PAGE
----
Stryper brings his gospel to Indy
INDIANAPOLIS — A staple of ’80s hair metal says he’s…finally…starting to lose his hair. That’s life, however, for many of us. “Thank goodness we’re not defined by our hair,” said Michael Sweet. Rather, he and his band Stryper have been defined by taking a markedly different path with their musical style than most of their peers have chosen.
The Christian metal band that became the unlikely kings of 1980s MTV before hair metal fell out of favor isn’t just still touring. Stryper has also been releasing new original music for much of the past two decades – a comeback that followed a decade away from the limelight. You’ll hear some of that music, along with their old-school headbanging and ballad hits, when Stryper performs The Vogue on Broad Ripple on Tuesday, May 17.
Sweet and his brother (and drummer) Robert Sweet first formed a band 40 years ago, and they did so after reconnecting with a faith they had briefly left behind. “Hard rock and heavy metal…most people think it’s natural to sing about sex and drugs and Satan,” said Michael Sweet. “We were a bunch of guys who were your typical hard rock/metal band on the strip in Hollywood. We’ve been through a lot, and we decided to dedicate our hearts and our lives and our band to God, and we didn’t never looked back.”
The success of the EP “The Yellow and Black Attack” and the album “Soldiers Under Command” in 1984 and 1985 respectively allowed Stryper to secure tour dates with Bon Jovi. This led to criticism from all sides – Christian fans who thought Stryper was selling out and the secular world who thought the band was too Christian to be mainstream. But the band’s popularity became universal with the release of “To Hell With the Devil” in 1986.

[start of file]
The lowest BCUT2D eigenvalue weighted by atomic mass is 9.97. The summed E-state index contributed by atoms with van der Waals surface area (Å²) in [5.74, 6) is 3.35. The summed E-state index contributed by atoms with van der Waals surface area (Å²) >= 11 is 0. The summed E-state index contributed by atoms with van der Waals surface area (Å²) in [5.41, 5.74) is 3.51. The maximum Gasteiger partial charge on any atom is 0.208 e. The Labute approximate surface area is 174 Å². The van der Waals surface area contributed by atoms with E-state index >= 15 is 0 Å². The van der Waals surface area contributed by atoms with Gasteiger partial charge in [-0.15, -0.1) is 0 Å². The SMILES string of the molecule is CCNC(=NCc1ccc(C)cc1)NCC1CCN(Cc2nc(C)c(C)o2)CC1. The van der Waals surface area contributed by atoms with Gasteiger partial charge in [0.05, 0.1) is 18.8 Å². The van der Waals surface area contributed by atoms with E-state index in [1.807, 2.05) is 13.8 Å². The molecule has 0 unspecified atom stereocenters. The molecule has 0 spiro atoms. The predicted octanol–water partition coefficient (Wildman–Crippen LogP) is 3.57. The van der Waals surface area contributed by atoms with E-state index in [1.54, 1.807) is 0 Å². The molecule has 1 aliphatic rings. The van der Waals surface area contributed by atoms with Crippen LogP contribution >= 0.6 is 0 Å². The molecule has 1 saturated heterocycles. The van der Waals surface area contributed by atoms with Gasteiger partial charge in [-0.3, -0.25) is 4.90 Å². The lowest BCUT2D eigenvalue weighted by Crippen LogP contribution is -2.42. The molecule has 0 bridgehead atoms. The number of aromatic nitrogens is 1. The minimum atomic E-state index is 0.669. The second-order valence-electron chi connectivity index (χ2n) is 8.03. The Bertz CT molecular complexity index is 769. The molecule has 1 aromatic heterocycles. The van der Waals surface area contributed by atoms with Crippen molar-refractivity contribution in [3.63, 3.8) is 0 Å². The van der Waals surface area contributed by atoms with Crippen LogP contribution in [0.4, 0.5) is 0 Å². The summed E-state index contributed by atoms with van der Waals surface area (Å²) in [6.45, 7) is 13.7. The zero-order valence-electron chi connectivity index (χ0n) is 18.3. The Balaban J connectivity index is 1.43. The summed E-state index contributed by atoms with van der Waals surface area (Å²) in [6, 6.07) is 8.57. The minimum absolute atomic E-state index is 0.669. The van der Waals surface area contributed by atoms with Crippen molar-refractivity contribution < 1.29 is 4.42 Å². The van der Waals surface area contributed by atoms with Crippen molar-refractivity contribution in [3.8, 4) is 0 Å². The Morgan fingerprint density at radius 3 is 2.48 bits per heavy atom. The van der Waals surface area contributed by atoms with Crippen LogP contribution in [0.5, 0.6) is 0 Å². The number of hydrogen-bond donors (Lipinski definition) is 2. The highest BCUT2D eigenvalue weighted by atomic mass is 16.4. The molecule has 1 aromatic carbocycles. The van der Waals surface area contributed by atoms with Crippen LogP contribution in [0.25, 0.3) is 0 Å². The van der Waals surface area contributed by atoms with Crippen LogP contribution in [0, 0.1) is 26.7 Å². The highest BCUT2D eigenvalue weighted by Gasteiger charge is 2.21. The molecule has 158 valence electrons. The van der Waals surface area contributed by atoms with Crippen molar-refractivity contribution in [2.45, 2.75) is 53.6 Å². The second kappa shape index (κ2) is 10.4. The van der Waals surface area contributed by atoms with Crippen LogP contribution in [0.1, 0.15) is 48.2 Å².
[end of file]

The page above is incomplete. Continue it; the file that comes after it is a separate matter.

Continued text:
The album not only featured the hit songs “Free”, “Calling on You”, “Honestly” and the title track, it coincided with Stryper’s first widely promoted music videos. The videos became a staple of the daily “Dial MTV Countdown” top spot where fans voted for their favorite videos each day by calling a toll-free number. Striper seemed to be at or near the top of the list for the rest of the decade.
After a well-publicized hiatus in the 1990s, the band reunited in 2000 and began making new music again later that decade. Eight albums followed, three more than before the breakup. “That day may come when I can’t do that anymore, and until that day I want to do as much as I can,” Sweet said. “That’s why I do so many side projects. That’s why I do solo projects, and that’s why I do all the music with Stryper. I can do it, I have the opportunities to do it, and I want to enjoy it.”
Stryper plays The Vogue in Broad Ripple on Tuesday, May 17, with special guest The Protest. Click here for more information and tickets to the show.
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